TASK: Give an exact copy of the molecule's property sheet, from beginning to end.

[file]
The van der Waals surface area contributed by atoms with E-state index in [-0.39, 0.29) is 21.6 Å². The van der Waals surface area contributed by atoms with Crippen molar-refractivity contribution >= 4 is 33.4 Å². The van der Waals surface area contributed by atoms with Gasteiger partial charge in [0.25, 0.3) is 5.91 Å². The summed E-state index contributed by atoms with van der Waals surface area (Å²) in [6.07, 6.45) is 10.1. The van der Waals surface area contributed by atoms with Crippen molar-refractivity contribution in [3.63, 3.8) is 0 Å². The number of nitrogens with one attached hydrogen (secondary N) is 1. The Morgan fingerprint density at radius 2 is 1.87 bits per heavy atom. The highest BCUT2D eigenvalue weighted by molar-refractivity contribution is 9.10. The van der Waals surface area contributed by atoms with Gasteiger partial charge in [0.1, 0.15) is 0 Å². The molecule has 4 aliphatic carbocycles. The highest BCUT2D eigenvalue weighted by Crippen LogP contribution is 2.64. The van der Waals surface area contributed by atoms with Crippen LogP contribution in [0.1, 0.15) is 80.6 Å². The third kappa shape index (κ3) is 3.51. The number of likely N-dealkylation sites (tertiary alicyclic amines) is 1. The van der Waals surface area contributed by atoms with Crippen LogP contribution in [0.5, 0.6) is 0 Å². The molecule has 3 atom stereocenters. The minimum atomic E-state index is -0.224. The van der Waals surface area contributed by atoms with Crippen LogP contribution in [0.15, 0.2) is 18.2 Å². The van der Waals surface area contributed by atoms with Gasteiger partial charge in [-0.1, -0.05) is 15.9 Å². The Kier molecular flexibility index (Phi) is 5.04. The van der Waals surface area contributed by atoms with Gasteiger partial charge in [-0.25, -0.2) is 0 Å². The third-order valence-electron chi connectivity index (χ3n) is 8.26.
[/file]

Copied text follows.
The van der Waals surface area contributed by atoms with E-state index in [-0.39, 0.29) is 21.6 Å². The van der Waals surface area contributed by atoms with Crippen molar-refractivity contribution >= 4 is 33.4 Å². The van der Waals surface area contributed by atoms with Gasteiger partial charge in [0.25, 0.3) is 5.91 Å². The summed E-state index contributed by atoms with van der Waals surface area (Å²) in [6.07, 6.45) is 10.1. The van der Waals surface area contributed by atoms with Crippen molar-refractivity contribution in [3.63, 3.8) is 0 Å². The number of nitrogens with one attached hydrogen (secondary N) is 1. The Morgan fingerprint density at radius 2 is 1.87 bits per heavy atom. The highest BCUT2D eigenvalue weighted by molar-refractivity contribution is 9.10. The van der Waals surface area contributed by atoms with Gasteiger partial charge in [0.1, 0.15) is 0 Å². The molecule has 4 aliphatic carbocycles. The highest BCUT2D eigenvalue weighted by Crippen LogP contribution is 2.64. The van der Waals surface area contributed by atoms with Crippen LogP contribution in [0.1, 0.15) is 80.6 Å². The third kappa shape index (κ3) is 3.51. The number of likely N-dealkylation sites (tertiary alicyclic amines) is 1. The van der Waals surface area contributed by atoms with Crippen LogP contribution in [0.5, 0.6) is 0 Å². The molecule has 3 atom stereocenters. The minimum atomic E-state index is -0.224. The van der Waals surface area contributed by atoms with Crippen LogP contribution in [0.15, 0.2) is 18.2 Å². The van der Waals surface area contributed by atoms with Gasteiger partial charge in [-0.1, -0.05) is 15.9 Å². The Kier molecular flexibility index (Phi) is 5.04. The van der Waals surface area contributed by atoms with Gasteiger partial charge in [-0.25, -0.2) is 0 Å². The third-order valence-electron chi connectivity index (χ3n) is 8.26.